Author

Jerrick Adams

Jerrick Adams is a staff writer at Ballotpedia. Contact us at editor@ballotpedia.org.

Biden nominates Walsh as labor secretary

Biden nominates Boston Mayor Marty Walsh as labor secretary  

President-elect Joe Biden (D) announced last week that he would nominate Boston Mayor Marty Walsh for secretary of labor. Biden’s transition team said Walsh “has the necessary experience, relationships, and the trust of the President-elect to help workers recover from this historic economic downturn and usher in a new era of worker power.”

Walsh has served as the mayor of Boston since 2014. He was a member of the Massachusetts House of Representatives, chair of the Massachusetts Democratic Party Labor Caucus, and the co-chair of the Special Commission on Public Construction Reform. Walsh was also a union leader, serving as the head of the Laborers’ Union Local 223 and the Building and the Boston Metropolitan District Building Trades Council. 

The American Federation of State, County and Municipal Employees (AFSCME) said Walsh’s nomination “was especially welcomed by our union, as we threw our support behind the mayor soon after Biden won the election.” AFSCME President Lee Saunders said, “Secretary-designate Walsh understands the contributions public service workers make to the strength and vitality of our communities. On behalf of the 1.4 million AFSCME members, I am proud to support him and look forward to working with him.”

According to John Logan, a professor of labor and employment relations at San Francisco State University, Walsh “has supported many progressive causes, such as greater police accountability, declaring racism a public health issue, tackling wage theft, championing workplace safety in the construction industry, using city contracts to promote diversity, and pushing parental leave for city employees.” 

Logan says Walsh is “significantly more progressive than many former building trades officials” and says Walsh could “bridge the various sections of the labor movement, which is currently more divided than almost ever before. … The AFT, AFSCME, AFL-CIO, and building trades do not agree on too much; but they all agreed on Marty Walsh for Secretary of Labor.”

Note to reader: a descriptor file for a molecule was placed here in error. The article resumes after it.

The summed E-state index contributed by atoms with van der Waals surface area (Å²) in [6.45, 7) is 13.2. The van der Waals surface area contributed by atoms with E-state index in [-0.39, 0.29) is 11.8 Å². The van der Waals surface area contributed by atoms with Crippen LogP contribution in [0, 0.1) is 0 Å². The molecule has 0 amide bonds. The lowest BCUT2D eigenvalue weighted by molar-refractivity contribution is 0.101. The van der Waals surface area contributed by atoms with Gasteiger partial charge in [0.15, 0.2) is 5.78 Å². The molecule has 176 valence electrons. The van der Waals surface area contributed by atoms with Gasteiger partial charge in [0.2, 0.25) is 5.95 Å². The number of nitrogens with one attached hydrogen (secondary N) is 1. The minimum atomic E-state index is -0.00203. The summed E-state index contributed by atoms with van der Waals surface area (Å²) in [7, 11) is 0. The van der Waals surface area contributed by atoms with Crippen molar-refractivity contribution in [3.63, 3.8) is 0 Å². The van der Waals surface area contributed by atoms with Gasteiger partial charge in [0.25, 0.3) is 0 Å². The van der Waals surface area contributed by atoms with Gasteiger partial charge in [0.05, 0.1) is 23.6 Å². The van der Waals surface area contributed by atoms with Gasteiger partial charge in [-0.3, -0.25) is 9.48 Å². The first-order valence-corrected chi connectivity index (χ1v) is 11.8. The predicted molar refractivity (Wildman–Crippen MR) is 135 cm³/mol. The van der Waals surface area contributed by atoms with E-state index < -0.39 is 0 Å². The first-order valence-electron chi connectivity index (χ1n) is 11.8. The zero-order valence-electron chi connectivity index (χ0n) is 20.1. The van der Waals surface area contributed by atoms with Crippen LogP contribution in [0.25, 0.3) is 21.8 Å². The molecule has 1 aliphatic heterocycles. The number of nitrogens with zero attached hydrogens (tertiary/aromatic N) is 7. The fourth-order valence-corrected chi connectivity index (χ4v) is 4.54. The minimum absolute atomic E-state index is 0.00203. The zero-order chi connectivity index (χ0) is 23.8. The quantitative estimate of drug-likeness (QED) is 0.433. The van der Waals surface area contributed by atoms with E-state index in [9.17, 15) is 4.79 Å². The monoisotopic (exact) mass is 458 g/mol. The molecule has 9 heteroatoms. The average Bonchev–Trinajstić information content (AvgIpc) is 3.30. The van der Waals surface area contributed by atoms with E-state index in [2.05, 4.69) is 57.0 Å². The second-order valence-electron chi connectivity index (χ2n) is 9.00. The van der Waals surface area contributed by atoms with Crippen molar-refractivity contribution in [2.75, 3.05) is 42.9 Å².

According to Politico, United Auto Workers, Utility Workers Union of America, National Nurses United, Communications Workers of America, and United Farm Workers of America backed other candidates for the position.

Sean Higgins, a research fellow at the Competitive Enterprise Institute, responded to the nomination, “Joe Biden’s decision to nominate Boston Mayor Marty Walsh as Labor Secretary will elevate a person to oversee the nation’s workplace who is not merely pro-union, but who sees the purpose of public office as working to represent the interests of unions. The interests of business leaders, entrepreneurs, independent workers and voters in general will take a back seat.” 

The last time a union member served as secretary of labor was in 1977, according to the Northwest Labor Press. W.J. Usery Jr. was a member of the International Association of Machinists and Aerospace Workers.

Biden and Walsh on public-sector unions and Janus v. AFSCME

Biden’s campaign website laid out the following labor policy priorities: 

As president, Biden will establish a federal right to union organizing and collective bargaining for all public sector employees, and make it easier for those employees who serve our communities to both join a union and bargain. He will do so by fighting for and signing into law the Public Safety Employer Employee Cooperation Act and Public Service Freedom to Negotiate Act. He will work to ensure public sector workers, including public school educators, have a greater voice in the decisions that impact their students and their working conditions. He will also strongly encourage states to pursue expanded bargaining rights for state licensed and contracted workers, including child care workers and home health care workers. And, he will look for federal solutions that will protect these workers’ rights to organize and bargain collectively.

In a 2019 Labor Day message, Walsh referenced the U.S. Supreme Court’s 2018 decision in Janus v. AFSCME

Janus was just the start. The regulators who killed overtime for low-income workers and let Walmart fire people for organizing? The trade wars that devastate truck drivers and farmers? The government shutdown that bankrupted federal employees and contractors? Their new plan is to deregulate apprenticeships — the hard-earned credential that your careers and paychecks are built on — turned into nothing more than a piece of paper. Who will be left to speak up for you, when your rights are gone?

What we’re reading

The big picture

Number of relevant bills by state

We are currently tracking 26 pieces of legislation dealing with public-sector employee union policy. On the map below, a darker shade of green indicates a greater number of relevant bills. Click here for a complete list of all the bills we’re tracking. 

Number of relevant bills by current legislative status

Number of relevant bills by partisan status of sponsor(s) 

Recent legislative actions

Below is a complete list of relevant legislative actions taken since our last issue.

  • Maine LD52: This bill would allow educational policies related to preparation and planning time and transfer of teachers to be subjects of collective bargaining negotiations. 
    • Democratic sponsorship. 
    • Introduced and referred to Labor and Housing Committee Jan. 11.